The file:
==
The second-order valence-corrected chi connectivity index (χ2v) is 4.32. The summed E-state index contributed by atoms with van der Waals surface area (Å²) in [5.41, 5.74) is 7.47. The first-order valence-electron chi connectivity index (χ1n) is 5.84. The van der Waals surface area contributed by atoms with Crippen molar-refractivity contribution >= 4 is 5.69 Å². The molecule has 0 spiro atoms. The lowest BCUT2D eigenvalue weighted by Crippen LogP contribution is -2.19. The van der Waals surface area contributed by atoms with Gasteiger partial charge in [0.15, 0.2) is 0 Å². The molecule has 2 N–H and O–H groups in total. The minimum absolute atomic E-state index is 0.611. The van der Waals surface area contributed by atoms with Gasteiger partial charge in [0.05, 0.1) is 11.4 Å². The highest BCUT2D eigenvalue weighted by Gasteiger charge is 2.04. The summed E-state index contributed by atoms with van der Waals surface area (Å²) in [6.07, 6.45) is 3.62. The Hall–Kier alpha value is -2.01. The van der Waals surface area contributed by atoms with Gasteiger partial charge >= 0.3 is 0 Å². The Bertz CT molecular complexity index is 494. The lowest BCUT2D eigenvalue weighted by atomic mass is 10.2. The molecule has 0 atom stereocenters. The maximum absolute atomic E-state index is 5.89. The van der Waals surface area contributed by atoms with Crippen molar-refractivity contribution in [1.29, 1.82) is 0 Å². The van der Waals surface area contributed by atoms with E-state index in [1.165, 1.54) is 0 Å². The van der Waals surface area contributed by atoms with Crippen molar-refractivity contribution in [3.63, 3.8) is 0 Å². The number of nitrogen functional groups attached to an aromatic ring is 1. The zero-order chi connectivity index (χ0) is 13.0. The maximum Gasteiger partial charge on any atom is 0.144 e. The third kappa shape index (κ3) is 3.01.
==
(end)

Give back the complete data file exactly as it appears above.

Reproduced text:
The second-order valence-corrected chi connectivity index (χ2v) is 4.32. The summed E-state index contributed by atoms with van der Waals surface area (Å²) in [5.41, 5.74) is 7.47. The first-order valence-electron chi connectivity index (χ1n) is 5.84. The van der Waals surface area contributed by atoms with Crippen molar-refractivity contribution >= 4 is 5.69 Å². The molecule has 0 spiro atoms. The lowest BCUT2D eigenvalue weighted by Crippen LogP contribution is -2.19. The van der Waals surface area contributed by atoms with Gasteiger partial charge in [0.15, 0.2) is 0 Å². The molecule has 2 N–H and O–H groups in total. The minimum absolute atomic E-state index is 0.611. The van der Waals surface area contributed by atoms with Gasteiger partial charge in [0.05, 0.1) is 11.4 Å². The highest BCUT2D eigenvalue weighted by Gasteiger charge is 2.04. The summed E-state index contributed by atoms with van der Waals surface area (Å²) in [6.07, 6.45) is 3.62. The Hall–Kier alpha value is -2.01. The van der Waals surface area contributed by atoms with Gasteiger partial charge >= 0.3 is 0 Å². The Bertz CT molecular complexity index is 494. The lowest BCUT2D eigenvalue weighted by atomic mass is 10.2. The molecule has 0 atom stereocenters. The maximum absolute atomic E-state index is 5.89. The van der Waals surface area contributed by atoms with Crippen molar-refractivity contribution in [1.29, 1.82) is 0 Å². The van der Waals surface area contributed by atoms with E-state index in [1.165, 1.54) is 0 Å². The van der Waals surface area contributed by atoms with Crippen molar-refractivity contribution in [3.63, 3.8) is 0 Å². The number of nitrogen functional groups attached to an aromatic ring is 1. The zero-order chi connectivity index (χ0) is 13.0. The maximum Gasteiger partial charge on any atom is 0.144 e. The third kappa shape index (κ3) is 3.01.